Arizona raises a number of arguments, some narrowly focused on Cruz’s case and others addressing broader concepts, like the relationship between state and federal courts in reviewing a state petitioner’s post-conviction claims. First, Arizona explains that Cruz failed to request a specific jury instruction invoking Simmons even though it was well-settled law by the time of his trial. As a result of this failure, Arizona argues that the issue is not available for state courts to review in post-conviction proceedings. According to Arizona, Cruz’s reliance on Rule 32.1(g) is improper because Lynch did not constitute a “significant change in the law,” it merely applied existing law as established in Simmons. And because Cruz missed his opportunity to properly raise the Simmons issue during trial, he cannot now point to Lynch as being a significant change in the law to obtain relief from Arizona courts. Rule 32 places limits on what Arizona courts can review in collateral proceedings (the appeal process after direct review), and since Cruz failed to meet the requirements of the rule, Arizona courts cannot consider the merits of his federal constitutional claim under Simmons. Moreover, Arizona argues that its decision denying Cruz relief rests on adequate and independent state-law grounds, thus precluding federal review of the claim.
This is why I’ve come to oppose the death penalty.
When a man’s life is in the balance, playing silly games is not something a free society should tolerate. If the prosecutor claims a man presents enough of a future danger to society that he merits killing, his defense attorney should be able to rebut that claim. If the prosecutor wants to refine that argument to claim the man on trial is a future danger to fellow convicts and correctional officers, he can make that case and back it up with plausible evidence. In this case, the jury did not believe the “future dangerousness” argument but was led to believe that life without parole, the statutory punishment, was off the table.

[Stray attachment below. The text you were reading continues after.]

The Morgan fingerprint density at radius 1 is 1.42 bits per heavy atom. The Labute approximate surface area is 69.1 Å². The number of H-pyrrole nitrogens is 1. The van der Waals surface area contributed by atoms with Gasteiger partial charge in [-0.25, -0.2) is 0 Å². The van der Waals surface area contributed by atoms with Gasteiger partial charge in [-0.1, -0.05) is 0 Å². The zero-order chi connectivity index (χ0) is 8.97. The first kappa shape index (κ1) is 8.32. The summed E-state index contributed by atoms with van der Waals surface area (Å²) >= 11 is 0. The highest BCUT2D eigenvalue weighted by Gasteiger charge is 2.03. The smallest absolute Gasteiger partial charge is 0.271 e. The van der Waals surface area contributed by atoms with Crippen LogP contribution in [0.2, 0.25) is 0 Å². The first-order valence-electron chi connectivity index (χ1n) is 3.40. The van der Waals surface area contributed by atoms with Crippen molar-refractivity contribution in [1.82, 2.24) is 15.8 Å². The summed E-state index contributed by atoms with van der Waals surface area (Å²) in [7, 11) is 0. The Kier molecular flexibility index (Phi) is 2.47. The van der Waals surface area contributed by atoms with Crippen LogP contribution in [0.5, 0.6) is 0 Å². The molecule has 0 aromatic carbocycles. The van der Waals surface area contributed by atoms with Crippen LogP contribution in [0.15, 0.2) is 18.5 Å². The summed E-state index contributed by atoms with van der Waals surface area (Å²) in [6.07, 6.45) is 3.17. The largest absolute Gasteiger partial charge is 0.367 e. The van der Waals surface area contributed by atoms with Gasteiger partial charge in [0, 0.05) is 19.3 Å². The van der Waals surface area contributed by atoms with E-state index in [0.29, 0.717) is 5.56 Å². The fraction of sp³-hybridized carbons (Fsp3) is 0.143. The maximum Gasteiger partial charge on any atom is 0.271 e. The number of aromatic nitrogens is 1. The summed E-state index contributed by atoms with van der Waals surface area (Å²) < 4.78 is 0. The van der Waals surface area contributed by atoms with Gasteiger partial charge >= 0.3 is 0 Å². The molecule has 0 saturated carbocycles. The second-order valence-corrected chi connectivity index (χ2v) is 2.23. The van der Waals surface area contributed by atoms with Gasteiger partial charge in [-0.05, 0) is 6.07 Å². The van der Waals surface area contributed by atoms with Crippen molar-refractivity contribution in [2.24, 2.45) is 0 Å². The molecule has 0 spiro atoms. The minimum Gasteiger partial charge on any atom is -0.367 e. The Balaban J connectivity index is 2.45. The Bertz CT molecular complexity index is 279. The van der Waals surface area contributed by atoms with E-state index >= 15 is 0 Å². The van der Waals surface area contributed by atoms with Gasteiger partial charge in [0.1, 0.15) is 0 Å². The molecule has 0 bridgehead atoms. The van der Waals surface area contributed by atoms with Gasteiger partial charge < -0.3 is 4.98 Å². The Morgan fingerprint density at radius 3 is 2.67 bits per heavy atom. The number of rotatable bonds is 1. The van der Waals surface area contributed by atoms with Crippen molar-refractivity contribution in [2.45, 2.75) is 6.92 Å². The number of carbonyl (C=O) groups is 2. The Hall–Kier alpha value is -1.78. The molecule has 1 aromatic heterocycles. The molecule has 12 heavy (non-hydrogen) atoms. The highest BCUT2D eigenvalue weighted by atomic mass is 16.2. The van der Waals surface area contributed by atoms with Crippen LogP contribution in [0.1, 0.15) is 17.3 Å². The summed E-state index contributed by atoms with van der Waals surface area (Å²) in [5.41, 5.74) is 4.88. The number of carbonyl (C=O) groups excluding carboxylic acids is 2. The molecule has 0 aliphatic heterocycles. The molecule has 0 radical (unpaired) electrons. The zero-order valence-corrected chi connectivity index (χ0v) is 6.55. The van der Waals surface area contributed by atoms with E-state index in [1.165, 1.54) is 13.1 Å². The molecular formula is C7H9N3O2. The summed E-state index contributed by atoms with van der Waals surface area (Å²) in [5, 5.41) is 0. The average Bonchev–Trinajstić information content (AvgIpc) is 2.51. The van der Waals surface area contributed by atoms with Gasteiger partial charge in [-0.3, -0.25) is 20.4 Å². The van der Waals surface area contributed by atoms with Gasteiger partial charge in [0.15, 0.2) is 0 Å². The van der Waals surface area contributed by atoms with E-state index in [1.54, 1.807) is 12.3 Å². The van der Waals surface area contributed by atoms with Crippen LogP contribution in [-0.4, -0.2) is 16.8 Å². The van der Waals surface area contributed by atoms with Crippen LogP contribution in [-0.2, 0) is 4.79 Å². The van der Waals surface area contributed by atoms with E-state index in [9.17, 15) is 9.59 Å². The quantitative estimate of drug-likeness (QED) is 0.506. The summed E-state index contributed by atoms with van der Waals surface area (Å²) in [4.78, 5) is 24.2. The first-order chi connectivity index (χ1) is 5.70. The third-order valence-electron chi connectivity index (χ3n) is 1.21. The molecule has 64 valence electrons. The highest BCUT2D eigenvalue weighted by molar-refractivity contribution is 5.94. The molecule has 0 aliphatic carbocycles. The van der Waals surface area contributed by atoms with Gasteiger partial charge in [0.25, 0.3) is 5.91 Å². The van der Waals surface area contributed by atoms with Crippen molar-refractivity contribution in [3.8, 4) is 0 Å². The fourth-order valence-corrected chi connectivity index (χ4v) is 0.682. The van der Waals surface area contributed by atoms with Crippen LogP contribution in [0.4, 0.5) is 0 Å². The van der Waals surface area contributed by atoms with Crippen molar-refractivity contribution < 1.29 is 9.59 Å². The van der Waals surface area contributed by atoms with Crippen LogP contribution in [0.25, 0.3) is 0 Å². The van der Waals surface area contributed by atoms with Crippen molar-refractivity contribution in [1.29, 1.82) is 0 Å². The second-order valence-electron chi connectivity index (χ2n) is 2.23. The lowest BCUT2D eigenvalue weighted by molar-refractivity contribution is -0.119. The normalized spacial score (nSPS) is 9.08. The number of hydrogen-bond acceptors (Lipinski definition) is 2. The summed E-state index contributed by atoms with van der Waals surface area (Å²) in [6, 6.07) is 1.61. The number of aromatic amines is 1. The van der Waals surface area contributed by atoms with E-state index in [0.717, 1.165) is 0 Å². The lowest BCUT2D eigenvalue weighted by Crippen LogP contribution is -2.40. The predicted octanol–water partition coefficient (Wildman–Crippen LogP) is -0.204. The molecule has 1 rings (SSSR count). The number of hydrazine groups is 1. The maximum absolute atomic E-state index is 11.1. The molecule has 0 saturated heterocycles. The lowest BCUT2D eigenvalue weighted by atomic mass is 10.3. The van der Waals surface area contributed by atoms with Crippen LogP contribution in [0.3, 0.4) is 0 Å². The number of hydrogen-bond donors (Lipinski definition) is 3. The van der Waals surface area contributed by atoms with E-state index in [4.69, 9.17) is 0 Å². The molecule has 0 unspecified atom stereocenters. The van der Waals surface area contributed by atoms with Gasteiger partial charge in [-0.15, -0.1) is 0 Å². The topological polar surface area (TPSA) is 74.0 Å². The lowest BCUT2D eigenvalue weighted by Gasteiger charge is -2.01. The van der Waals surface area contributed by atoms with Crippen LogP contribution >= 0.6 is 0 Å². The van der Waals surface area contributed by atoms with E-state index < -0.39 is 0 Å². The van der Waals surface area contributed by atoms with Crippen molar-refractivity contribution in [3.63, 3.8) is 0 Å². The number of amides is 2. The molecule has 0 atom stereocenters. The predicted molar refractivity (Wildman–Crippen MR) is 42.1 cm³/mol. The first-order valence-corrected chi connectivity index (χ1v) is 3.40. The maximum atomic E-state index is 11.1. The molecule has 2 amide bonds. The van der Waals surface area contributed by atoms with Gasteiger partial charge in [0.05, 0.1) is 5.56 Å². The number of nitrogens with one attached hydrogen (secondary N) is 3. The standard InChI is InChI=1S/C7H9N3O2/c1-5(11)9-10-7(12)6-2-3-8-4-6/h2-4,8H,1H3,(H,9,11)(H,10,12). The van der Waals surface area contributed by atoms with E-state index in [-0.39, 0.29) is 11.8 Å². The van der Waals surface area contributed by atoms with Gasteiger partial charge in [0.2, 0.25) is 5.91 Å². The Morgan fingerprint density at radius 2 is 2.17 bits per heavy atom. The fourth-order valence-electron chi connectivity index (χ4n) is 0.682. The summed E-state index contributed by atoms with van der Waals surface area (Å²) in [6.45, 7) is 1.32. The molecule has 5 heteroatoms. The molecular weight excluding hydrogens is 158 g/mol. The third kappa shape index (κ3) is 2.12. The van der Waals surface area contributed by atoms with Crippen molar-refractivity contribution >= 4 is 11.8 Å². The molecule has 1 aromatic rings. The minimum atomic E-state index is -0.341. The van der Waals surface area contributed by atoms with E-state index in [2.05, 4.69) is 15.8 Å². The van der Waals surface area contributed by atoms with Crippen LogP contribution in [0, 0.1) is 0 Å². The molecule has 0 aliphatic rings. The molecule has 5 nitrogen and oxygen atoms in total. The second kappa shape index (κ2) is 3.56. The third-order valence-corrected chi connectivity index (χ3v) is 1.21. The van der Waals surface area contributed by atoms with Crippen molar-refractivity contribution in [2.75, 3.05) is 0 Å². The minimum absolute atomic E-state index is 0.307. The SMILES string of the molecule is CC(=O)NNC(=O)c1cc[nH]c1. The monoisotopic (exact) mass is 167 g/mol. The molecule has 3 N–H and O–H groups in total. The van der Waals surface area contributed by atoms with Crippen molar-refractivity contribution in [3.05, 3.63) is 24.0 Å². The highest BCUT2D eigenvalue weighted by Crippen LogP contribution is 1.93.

The jury foreperson said after the sentencing that jurors wanted to find a reason to be lenient, but they did not think they had “an option to vote for life in prison without possibility of parole,” so they voted for the death sentence, according to Cruz’s petition.
I don’t have a problem with Cruz being sentenced to death. I have a huge problem with the stupid stunt the prosecutor and trial judge contrived to pull to put him on death row. There is no doubt that Arizona has devoted nearly 20 years in its quest to kill Cruz, despite Supreme Court decisions to the contrary because he killed a police officer, the first such crime in Tucson in over 20 years. I have a problem with Arizona pigheadedly deciding it did not have to obey a Supreme Court decision. I really have a problem with the bad faith gamesmanship Arizona is engaging in to kill Cruz despite the Supreme Court ruling twice that what happened at his trial was illegal. And never forget, if a state thinks it can get away with ignoring Supreme Court precedent and rulings to kill you, why do you think you have a chance in any other encounter with it?
We’ve made the death penalty a game. It takes so long to carry out a death sentence, and the chances of a death sentence surviving appeal are so small that sane people can’t argue a deterrent value. I’m a Catholic; I believe in retributive justice. However, I don’t believe that end is achieved when a man spends several decades awaiting his punishment, or the victim’s family sees justice delayed by a generation or more.
By elevating the death penalty to a game, we’ve put justice aside in favor of scorekeeping. If the death penalty does not provide deterrence, closure to families, or even retribution, all we are left with is the notches on the gavel. Millions, if not billions, of dollars are drained from productive activity to support capital trials where the issue is not whether a man should be put to death; it is not even about guilt or innocence; it is nothing more than a way for attorneys to demonstrate their skill and trickery.
In short, we, as a society, aren’t serious about the death penalty. It only exists as a tool politicians use to motivate their voters and, by the scummiest of district attorneys, to bolster their resumes. It serves no societal function, and it is not worthy of our support.